Wednesday, February 16, 2011


The Epsilons formed as teenagers in Philadelphia, PA, an early member was a guy name Roame, who has carved a successful career playing congas and singing with Maze. The group got a huge break via a two-year tour with Otis Redding; Arthur Conley was also a member of the troupe, his smash "Sweet Soul Music," featured the Epsilons, uncredited, on backing vocals. The quintet now consisted of John Whitehead(Roame's cousin), Gene McFadden, Allen Beatty, Lloyd Parks, and James Knight. Parks cut his teeth with the Emanons, whose recordings included "One Heart," on Phila of Soul Records in 1968.

With Reddings' help, their first single appeared on Stax Records via a master purchase deal. Listening to The Echo, released December 1968, you'd never think the group was from Philadelphia, the harmony was beautiful, full and vibrant like the Intruders, but the rough, effective "Big O" inspired lead was pure southern soul. Stax did little to promote the record which died unceremoniously. Otis Redding's tragic end devastated the Epsilons' career and they migrated back to Philadelphia where Parks joined the Broadway Express, who recorded a few singles on local Philly labels.

Minus Parks, McFadden & Whitehead renamed the Epsilons, Talk of the Town, and inked a deal with North Bay Records who issued two non selling singles: "Little Bit Of Your Lovin'," in 1971 and "Don't Be So Mean," in 1972. Kenny Gamble wanted McFadden & Whitehead for their songwriting skills and the records were pacifiers til the time they could split them from the group. Their next single "Super Groover (All Night Mover)," appeared on Gamble Records in 1973; however, McFadden & Whitehead were salivating about "Backstabbers," the hit they wrote for the O'Jays, and busied themselves with other writing and producing projects.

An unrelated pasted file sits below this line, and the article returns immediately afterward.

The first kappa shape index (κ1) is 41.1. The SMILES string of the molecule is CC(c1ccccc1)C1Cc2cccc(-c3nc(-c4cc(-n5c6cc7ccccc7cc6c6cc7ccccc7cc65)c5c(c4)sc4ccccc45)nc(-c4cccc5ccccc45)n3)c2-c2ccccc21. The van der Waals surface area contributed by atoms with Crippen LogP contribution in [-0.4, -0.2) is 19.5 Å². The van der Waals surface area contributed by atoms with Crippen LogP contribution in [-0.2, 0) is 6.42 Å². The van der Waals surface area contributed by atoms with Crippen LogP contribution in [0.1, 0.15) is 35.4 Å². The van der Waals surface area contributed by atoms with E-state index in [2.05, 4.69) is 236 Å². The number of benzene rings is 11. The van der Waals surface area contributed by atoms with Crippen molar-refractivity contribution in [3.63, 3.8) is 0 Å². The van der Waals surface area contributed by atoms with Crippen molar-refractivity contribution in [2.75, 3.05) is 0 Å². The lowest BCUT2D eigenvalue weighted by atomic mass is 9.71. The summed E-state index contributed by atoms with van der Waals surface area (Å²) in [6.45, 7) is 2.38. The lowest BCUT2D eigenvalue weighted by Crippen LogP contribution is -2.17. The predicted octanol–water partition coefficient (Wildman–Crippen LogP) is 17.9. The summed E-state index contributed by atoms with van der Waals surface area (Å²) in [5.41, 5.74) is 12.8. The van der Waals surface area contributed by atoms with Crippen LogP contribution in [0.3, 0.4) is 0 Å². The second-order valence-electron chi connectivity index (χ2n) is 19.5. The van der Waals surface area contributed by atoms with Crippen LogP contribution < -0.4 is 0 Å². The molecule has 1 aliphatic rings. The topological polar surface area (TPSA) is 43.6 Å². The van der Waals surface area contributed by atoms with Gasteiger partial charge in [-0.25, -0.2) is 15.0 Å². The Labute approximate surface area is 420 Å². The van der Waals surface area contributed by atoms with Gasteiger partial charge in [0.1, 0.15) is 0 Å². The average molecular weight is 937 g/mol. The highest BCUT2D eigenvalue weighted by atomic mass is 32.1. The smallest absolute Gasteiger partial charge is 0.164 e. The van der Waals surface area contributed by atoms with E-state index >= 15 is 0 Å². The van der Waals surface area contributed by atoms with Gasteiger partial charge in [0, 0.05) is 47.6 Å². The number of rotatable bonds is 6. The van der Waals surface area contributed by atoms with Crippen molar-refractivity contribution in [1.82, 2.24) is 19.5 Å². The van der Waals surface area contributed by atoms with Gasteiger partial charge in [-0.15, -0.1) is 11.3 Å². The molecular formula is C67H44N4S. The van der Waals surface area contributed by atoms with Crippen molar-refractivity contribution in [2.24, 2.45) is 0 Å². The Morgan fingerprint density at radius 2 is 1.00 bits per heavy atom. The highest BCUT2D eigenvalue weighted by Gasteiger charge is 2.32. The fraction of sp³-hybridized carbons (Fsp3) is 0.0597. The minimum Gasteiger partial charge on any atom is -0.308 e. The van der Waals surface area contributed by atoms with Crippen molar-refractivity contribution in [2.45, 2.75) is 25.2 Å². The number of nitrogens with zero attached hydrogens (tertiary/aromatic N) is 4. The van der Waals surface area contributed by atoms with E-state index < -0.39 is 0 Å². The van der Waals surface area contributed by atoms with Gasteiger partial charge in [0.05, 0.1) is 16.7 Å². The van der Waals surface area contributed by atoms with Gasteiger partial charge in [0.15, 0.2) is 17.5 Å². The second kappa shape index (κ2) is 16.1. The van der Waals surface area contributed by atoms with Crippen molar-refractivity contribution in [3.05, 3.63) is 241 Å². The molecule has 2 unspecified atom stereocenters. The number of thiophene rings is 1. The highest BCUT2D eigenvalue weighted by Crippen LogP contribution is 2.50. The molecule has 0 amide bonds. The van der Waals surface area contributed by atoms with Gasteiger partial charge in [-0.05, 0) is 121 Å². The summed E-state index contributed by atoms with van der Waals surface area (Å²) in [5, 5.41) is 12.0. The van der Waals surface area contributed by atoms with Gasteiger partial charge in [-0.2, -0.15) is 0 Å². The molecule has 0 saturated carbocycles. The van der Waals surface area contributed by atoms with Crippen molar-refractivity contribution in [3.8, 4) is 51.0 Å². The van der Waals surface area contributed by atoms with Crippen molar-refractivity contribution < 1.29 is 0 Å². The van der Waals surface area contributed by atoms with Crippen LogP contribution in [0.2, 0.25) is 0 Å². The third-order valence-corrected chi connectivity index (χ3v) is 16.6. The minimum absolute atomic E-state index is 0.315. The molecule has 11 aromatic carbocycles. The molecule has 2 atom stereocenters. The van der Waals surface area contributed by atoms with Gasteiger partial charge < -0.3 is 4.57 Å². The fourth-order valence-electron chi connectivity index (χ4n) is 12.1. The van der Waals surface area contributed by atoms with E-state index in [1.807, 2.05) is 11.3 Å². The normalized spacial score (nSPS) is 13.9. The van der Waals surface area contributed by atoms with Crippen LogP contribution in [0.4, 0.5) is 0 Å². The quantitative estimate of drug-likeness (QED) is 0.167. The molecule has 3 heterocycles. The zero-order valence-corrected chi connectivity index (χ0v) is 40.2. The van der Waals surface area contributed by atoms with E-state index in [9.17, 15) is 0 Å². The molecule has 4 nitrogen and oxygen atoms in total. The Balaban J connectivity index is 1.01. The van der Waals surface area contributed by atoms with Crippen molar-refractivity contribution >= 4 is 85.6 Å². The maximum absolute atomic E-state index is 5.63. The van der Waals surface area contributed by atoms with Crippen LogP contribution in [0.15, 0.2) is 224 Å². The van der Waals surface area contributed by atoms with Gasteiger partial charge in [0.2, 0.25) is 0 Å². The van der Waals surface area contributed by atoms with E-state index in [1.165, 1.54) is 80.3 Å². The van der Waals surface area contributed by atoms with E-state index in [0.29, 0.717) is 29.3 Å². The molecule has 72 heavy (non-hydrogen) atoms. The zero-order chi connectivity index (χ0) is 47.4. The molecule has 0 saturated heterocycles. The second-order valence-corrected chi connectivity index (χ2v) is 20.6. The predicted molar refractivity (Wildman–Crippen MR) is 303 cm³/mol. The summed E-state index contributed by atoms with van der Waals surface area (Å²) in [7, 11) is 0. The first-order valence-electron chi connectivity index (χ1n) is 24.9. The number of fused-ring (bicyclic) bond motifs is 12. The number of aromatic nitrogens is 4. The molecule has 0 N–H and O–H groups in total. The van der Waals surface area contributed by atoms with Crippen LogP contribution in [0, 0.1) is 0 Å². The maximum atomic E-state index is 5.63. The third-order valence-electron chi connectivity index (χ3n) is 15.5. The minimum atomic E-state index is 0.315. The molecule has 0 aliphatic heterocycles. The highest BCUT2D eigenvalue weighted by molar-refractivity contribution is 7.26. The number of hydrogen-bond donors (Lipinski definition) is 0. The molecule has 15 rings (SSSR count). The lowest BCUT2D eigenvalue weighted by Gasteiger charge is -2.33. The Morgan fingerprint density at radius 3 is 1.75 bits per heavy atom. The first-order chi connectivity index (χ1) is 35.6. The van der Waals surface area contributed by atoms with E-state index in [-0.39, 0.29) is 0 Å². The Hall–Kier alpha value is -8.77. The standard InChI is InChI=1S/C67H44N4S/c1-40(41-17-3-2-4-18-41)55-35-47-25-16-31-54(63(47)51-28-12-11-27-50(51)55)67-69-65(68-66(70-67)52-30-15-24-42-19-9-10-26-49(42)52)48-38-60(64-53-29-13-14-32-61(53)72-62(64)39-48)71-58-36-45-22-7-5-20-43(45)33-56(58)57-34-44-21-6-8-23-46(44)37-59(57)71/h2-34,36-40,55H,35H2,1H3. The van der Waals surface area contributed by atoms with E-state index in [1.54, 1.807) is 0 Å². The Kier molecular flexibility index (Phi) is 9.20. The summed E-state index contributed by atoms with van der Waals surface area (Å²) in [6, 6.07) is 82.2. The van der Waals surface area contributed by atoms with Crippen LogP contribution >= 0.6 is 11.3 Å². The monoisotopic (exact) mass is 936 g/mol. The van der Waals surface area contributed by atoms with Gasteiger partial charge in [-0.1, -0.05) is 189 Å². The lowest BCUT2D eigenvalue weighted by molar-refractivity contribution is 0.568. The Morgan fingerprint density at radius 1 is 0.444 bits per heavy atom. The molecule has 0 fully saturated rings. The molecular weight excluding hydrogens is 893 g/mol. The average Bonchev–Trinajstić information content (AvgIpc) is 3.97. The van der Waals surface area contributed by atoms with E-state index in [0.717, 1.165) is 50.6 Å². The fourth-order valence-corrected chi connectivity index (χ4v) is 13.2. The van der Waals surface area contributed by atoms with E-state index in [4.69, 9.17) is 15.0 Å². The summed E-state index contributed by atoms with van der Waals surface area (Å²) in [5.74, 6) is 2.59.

Two more singles, and an album found homes on TSOP Records (The Sound of Philadelphia): a two-part groove called "Bumpin' Boogie," in 1974, and "I Apologize," in 1975, neither it nor the singles did anything and lack of income force them to disband. McFadden and Whitehead, however, kept writing hit after hit for nearly everybody at Philadelphia International Records. Former Epsilon, Lloyd Parkes left Broadway Express to become one of Harold Melvin's Bluenotes; that's Parkes howling falsetto on "I Miss You," one of the few times a Blue Note, other than Harold Melvin, Teddy Pendergrass, or Sharon Paige appeared on a Harold Melvin & the Blue Notes' recording; the backing vocals were normally done by Melvin, Pendergrass, Paige, and Kenny Gamble. McFadden & Whitehead wanted to record again but Gamble always nixed the idea deeming them too valuable as songwriters. When Gamble finally relented, they scored a #1 R&B hit with "Ain't No Stopping Us Now," the summer of 1979. McFadden and Whitehead continue to write and produce but rarely together anymore.


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